October 22, 2009
Dick Cheney speech: "We cannot protect this country by putting politics over security, and turning the guns on our own guys" (Video)Topics: Political News and commentaries
Wednesday night, October 21, former Vice President Dick Cheney received the Center for Security Policy's Keeper of the Flame Award. His speech came after two top Barack Obama aides -- senior advisor David Axelrod and Chief of Staff Rahm Emanuel -- having gone on the TV talk shows Sunday and used very similar words to explain their latest lengthy policy review as the fault of the long-gone Bush administration ignoring the needs of Afghanistan for years, an accusation that was completely dismantled by Cheney in his speech when he blew the whistle on the Obama administration when Cheney said this was not only untrue, but that the Obama administration specifically asked the Bush administration not to announce their findings publicly.
Via Fox News:
In a speech to the Center for Security Policy, Cheney said the Bush administration handed Obama's transition team a policy review of the Afghan war conducted last fall to meet the new challenges posed by the Taliban.This account is confirmed by Karl Rove:
"They asked us not to announce our findings publicly, and we agreed, giving them the benefit of our work and the benefit of the doubt," Cheney said.
Cheney's comments countered a recent claim by White House Chief of Staff Rahm Emanuel that the Obama administration had to form an Afghan war strategy from scratch because the Bush administration hadn't asked any key questions about the war and left it "adrift."
In an interview with CNN's John King on Sunday, White House Chief of Staff Rahm Emanuel said President Obama is now asking tough questions about Afghanistan "that have never been asked on the civilian side, the political side, the military side and the strategic side." It was a not so subtle dig at Mr. Obama's predecessor and was meant to distract from the White House's mishandling of the war.In other words, White House Chief of Staff Rahm Emanuel and senior advisor David Axelrod lied on national television when they claimed that their latest lengthy policy review was the fault of the Bush administration ignoring the needs of Afghanistan for years.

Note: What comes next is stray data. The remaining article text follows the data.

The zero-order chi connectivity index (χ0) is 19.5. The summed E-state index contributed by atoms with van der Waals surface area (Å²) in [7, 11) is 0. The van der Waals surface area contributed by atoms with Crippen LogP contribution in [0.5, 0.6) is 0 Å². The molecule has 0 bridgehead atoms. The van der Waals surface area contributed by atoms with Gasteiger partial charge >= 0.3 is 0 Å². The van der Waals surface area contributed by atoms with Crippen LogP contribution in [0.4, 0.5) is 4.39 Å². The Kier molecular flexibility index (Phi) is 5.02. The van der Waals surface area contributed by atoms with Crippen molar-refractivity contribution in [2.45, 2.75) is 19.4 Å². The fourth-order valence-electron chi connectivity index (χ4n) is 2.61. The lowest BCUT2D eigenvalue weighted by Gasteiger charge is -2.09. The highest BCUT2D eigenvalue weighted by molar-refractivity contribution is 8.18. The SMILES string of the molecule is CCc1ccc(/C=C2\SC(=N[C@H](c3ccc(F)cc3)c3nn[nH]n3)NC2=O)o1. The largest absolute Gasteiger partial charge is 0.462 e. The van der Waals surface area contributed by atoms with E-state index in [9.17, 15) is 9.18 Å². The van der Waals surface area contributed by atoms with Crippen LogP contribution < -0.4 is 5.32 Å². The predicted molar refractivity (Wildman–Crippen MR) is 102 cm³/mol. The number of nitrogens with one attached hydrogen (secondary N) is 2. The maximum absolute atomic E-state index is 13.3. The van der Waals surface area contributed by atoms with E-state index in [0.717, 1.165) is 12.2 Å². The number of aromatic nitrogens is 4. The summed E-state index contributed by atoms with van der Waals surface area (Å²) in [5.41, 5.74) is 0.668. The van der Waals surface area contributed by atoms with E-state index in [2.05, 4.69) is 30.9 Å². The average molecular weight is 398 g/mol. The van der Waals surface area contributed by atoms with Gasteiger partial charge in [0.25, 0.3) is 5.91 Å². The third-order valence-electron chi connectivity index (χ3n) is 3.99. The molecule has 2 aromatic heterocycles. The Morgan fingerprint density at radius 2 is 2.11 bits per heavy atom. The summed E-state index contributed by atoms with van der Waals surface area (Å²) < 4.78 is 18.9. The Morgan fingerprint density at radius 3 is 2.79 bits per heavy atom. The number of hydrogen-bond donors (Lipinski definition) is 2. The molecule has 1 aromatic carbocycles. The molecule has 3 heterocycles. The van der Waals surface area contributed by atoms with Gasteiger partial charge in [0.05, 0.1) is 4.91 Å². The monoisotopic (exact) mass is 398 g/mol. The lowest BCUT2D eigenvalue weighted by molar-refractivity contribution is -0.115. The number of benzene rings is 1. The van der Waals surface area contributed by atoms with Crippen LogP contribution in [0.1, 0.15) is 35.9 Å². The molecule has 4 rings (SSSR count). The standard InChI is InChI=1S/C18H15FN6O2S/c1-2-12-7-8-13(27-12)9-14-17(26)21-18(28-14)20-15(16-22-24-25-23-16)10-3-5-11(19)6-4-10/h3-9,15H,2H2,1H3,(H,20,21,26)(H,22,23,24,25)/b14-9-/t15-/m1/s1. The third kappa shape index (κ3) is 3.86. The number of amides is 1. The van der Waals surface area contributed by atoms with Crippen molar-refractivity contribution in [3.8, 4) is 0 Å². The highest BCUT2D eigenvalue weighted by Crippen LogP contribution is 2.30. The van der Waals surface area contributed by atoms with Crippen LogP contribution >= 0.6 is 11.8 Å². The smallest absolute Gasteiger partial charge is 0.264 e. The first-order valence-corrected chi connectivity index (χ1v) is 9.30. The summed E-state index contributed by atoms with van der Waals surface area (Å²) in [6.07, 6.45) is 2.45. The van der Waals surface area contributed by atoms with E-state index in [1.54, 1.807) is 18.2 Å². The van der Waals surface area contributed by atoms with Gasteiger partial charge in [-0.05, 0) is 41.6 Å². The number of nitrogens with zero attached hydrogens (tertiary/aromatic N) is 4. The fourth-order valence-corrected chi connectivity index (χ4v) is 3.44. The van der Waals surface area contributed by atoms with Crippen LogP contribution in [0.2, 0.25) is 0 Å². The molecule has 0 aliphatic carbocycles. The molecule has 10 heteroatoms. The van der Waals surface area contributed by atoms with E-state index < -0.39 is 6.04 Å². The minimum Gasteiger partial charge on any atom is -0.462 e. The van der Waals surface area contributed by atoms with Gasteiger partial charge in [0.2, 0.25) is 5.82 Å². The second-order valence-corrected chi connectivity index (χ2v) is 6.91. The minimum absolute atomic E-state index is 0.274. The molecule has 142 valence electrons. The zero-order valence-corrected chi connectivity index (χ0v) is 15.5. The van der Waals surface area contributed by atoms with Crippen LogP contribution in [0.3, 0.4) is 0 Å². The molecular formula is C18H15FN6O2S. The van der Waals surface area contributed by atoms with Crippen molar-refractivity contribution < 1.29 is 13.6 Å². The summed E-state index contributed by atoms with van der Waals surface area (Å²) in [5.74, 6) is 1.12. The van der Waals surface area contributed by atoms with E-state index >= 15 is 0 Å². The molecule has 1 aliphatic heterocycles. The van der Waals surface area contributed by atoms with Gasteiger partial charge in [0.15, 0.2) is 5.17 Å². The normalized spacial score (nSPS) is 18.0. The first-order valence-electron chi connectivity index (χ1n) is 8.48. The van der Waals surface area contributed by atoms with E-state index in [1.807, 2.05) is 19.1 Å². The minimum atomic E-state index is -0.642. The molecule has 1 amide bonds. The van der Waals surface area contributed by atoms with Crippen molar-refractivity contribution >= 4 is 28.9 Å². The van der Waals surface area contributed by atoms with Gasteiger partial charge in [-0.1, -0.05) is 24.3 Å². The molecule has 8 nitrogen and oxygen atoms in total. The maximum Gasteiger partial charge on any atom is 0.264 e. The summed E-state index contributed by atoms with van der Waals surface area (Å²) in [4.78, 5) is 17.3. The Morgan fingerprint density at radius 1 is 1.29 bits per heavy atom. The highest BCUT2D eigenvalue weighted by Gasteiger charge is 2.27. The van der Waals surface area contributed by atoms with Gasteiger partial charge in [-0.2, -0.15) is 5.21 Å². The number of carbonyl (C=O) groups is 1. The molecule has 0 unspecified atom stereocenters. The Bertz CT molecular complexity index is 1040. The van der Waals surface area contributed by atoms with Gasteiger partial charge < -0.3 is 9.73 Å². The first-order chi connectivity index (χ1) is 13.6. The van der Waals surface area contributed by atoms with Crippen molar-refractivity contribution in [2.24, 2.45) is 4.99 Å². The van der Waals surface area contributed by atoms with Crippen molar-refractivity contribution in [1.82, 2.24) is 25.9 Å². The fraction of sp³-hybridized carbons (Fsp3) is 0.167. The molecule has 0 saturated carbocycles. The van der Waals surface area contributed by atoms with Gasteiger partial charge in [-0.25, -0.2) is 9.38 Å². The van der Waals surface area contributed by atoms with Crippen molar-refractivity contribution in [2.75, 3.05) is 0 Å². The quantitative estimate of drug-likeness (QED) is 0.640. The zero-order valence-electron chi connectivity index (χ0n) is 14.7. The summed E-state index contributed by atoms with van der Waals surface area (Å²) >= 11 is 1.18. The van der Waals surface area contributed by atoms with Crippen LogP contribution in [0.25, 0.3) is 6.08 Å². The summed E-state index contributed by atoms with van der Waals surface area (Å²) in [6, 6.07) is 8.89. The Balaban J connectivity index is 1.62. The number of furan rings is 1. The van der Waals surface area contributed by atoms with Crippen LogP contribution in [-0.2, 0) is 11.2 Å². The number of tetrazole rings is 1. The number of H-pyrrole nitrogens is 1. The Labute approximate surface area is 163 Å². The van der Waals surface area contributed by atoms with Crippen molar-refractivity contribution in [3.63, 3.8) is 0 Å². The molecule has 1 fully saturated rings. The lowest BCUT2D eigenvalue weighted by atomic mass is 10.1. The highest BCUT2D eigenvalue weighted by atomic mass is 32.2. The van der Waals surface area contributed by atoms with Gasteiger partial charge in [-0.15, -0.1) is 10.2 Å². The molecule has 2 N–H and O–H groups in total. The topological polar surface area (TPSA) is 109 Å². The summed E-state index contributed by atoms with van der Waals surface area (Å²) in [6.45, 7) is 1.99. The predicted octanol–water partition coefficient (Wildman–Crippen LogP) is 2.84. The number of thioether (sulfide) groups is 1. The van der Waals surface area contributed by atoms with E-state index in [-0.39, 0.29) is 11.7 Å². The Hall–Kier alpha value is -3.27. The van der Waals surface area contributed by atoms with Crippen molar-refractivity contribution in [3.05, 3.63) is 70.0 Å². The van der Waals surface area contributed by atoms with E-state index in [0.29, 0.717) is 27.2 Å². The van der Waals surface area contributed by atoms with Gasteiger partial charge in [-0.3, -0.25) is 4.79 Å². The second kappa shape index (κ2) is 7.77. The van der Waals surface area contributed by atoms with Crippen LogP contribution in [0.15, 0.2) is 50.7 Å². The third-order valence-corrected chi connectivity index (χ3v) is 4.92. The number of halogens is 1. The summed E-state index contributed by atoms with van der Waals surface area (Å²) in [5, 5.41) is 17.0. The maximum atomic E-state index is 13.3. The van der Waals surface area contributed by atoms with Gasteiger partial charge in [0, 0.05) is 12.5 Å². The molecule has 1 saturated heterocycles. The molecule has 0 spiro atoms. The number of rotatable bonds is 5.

The Bush administration did in fact conduct a top-to-bottom strategic review of Afghanistan in 2008. That review was provoked by two developments.
The first was that Pakistan's government wobbled starting in 2006. It cut deals with tribes that created safe havens for the Taliban and al Qaeda and then became distracted from fighting terrorism as President Pervez Musharraf was pressured to leave office and replaced by a new democratic government. The second was al Qaeda's decision to refocus its efforts on Afghanistan after having been driven from Iraq.
After consultations with the Obama transition team, the Bush administration's strategic review was not released nor were its recommendations implemented. Instead, the review was handed over to the incoming president. Drawing on it, Mr. Obama announced a "comprehensive new strategy for Afghanistan and Pakistan" on March 27.
Here's the video of Cheney's speech:
The complete text of is prepared remarks are here.
As Jennifer Rubin points out at commentary, Cheney also launched a broadside against the Obama administration's "hounding" of intelligence employees and assailing of interrogation measures that prevented attacks on Americans.
Rubin also predicted the White House response to Cheney's speech:
Cheney showed in the Guantanamo debate that the president's popularity (much reduced since then) is no substitute for cogent argument and smart policies. The White House once again will no doubt snarl in response, as they are wont to do in lieu of reasoned rebuttal. (And what would they say? " We are not dithering!") But Cheney's point is the central one for the American people and for elected leaders: just how do Obama's policies (e.g., reinvestigation of CIA operatives, release of interrogation memos and halt to enhanced interrogation techniques, delay on formulating an Afghanistan policy) improve America's safety? Unless the president can provide a concrete answer, he remains vulnerable. More important, so does America.
Cheney's point is indeed the central one for the American people and for elected leaders, and so far Obama's policies of reinvestigatingCIA operatives, releasing interrogation memos and halting enhanced interrogation techniques, delaying formulating an Afghanistan policy when one was clearly handed over to him by the Bush administration - one that he obviously acted on, has in no way improved America's safety, only made us more vulnerable. As Cheney said in his speech, signals of indecision out of Washington hurt our allies and embolden our adversaries. Waffling while our troops on the ground face an emboldened enemy endangers them and hurts our cause.
Posted by Richard at October 22, 2009 6:28 AM
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